3 Cit. He says, for Brutus' sake, He finds himself beholden to us all.
4 Cit. 'Twere best he speak no harm of Brutus here.
1 Cit. This Cæsar was a tyrant.
395. 3 Cit. Nay, that's certain:
We are blest that Rome is rid of him.
2 Cit. Peace, let us hear what Antony can say.
Cit. Peace, ho! let us hear him.
399. Ant. Friends, Romans, countrymen, lend me your ears
He was my friend, faithful and just to me:
And Brutus is an honourable man.
He hath brought many captives home to Rome,
Did this in Cæsar seem ambitious?
When that the poor have cried, Cæsar hath wept :
Ambition should be made of sterner stuff.
Yet Brutus says, he was ambitious;
And Brutus is an honourable man.
You all did see, that on the Lupercal
I thrice presented him a kingly crown,
Which he did thrice refuse. Was this ambition?
And, sure, he is an honourable man.
I speak not to disprove what Brutus spoke,
What cause withholds you, then, to mourn for him?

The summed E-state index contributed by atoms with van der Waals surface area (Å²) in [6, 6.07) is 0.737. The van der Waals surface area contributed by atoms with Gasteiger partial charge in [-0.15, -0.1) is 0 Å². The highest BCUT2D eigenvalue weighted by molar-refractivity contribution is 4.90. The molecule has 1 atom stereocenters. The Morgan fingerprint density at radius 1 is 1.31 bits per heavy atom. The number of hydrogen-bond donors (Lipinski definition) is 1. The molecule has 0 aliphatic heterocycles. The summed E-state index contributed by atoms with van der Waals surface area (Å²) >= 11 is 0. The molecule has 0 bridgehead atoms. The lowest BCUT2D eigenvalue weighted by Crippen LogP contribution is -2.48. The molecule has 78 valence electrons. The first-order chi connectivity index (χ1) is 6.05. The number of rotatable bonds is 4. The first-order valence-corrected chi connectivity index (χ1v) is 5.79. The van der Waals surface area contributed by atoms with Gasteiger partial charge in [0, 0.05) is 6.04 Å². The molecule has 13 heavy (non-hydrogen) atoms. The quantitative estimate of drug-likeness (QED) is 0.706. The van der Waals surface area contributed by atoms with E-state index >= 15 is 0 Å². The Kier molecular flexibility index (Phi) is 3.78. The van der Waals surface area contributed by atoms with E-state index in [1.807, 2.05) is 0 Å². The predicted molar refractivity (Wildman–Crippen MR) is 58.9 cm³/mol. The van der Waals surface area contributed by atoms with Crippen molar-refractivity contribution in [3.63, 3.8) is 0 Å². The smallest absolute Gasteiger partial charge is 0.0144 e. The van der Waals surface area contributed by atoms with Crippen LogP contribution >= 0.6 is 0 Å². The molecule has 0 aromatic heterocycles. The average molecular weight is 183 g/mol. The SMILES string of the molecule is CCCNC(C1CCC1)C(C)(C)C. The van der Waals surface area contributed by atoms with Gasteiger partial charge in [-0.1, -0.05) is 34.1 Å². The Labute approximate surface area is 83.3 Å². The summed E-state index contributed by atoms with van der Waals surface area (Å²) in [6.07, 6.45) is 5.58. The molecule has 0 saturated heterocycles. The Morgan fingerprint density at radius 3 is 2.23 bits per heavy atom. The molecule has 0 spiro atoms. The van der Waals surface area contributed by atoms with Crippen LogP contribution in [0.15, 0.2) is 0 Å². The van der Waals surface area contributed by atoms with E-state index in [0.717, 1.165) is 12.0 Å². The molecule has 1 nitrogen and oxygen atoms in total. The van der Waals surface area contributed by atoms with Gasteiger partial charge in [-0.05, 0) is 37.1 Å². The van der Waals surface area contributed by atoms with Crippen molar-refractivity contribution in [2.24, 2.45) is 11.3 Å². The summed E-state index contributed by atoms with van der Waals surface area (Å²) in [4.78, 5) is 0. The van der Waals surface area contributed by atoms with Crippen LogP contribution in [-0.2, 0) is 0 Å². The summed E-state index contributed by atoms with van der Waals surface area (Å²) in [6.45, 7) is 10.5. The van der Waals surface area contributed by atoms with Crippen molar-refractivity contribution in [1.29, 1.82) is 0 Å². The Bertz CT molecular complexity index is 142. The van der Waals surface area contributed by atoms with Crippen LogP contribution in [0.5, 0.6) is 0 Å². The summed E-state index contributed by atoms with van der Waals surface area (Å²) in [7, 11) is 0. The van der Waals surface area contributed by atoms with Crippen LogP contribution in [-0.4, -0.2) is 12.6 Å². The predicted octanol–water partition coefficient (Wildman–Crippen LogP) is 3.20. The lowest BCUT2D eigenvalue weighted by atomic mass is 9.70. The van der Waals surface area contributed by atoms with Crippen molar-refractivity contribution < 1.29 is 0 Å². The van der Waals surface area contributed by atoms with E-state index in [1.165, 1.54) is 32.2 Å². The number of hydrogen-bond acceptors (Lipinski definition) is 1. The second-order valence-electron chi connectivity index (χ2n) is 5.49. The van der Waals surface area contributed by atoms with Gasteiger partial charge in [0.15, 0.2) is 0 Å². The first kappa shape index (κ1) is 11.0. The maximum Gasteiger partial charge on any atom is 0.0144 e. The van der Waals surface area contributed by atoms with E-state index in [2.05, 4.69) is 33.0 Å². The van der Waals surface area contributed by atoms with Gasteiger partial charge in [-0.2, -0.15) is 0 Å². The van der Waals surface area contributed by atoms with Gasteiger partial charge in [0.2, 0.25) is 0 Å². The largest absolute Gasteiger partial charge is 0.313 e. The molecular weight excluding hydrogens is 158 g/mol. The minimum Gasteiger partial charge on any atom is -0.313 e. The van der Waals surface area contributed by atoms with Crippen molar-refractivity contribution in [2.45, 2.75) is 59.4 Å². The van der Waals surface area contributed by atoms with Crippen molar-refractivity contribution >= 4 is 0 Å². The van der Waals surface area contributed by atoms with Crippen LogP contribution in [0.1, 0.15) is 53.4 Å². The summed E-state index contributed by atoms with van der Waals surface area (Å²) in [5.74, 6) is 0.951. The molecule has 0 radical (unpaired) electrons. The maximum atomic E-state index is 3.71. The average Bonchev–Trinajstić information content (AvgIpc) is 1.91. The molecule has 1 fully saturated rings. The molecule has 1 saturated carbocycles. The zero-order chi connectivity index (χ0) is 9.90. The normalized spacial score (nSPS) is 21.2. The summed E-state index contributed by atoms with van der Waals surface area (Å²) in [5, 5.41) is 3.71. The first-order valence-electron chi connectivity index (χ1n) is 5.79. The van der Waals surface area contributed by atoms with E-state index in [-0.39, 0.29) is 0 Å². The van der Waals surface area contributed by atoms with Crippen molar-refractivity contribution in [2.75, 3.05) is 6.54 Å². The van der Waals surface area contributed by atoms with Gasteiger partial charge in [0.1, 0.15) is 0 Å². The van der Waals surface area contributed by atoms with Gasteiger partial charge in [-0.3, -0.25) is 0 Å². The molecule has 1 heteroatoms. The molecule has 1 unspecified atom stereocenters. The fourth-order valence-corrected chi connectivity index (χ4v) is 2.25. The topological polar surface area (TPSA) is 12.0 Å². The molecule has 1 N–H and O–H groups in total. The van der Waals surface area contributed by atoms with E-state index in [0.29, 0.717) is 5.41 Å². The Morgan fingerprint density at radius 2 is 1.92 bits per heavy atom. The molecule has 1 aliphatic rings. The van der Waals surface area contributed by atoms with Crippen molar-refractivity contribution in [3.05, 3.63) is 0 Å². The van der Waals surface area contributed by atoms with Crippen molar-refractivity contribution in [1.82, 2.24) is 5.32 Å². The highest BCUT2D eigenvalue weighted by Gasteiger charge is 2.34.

O judgment, thou art fled to brutish beasts,
And I must pause till it come back to me.
1 Cit. Methinks, there is much reason in his sayings.
Cæsar has had great wrong.
3 Cit. Has he not, master?
fear, there will a worse come in his place.
403. 4 Cit. Marked ye his words? He would not take the crown; Therefore, 'tis certain he was not ambitious.
404. 1 Cit. If it be found so, some will dear abide it.
2 Cit. Poor soul! his eyes are red as fire with weeping.
Oh masters! if I were disposed to stir
Let but the commons hear this testament
(Which, pardon me, I do not mean to read),
And dip their napkins in his sacred blood;
Yea, beg a hair of him for memory,
And, dying, mention it within their wills,
Unto their issue.
4 Cit. We'll hear the will: Read it, Mark Antony.
Cit. The will, the will: we will hear Cæsar's will.
Ant. Have patience, gentle friends; I must not read it;
It is not meet you know how Cæsar loved you.
You are not wood, you are not stones, but men ;
And, being men, hearing the will of Cæsar,
It will inflame you, it will make you mad.
'Tis good you know not that you are his heirs;
For if you should, O, what would come of it!
412. 4 Cit. Read the will; we will hear it, Antony; you shall read
us the will; Cæsar's will.
413. Ant. Will you be patient? Will you stay a while?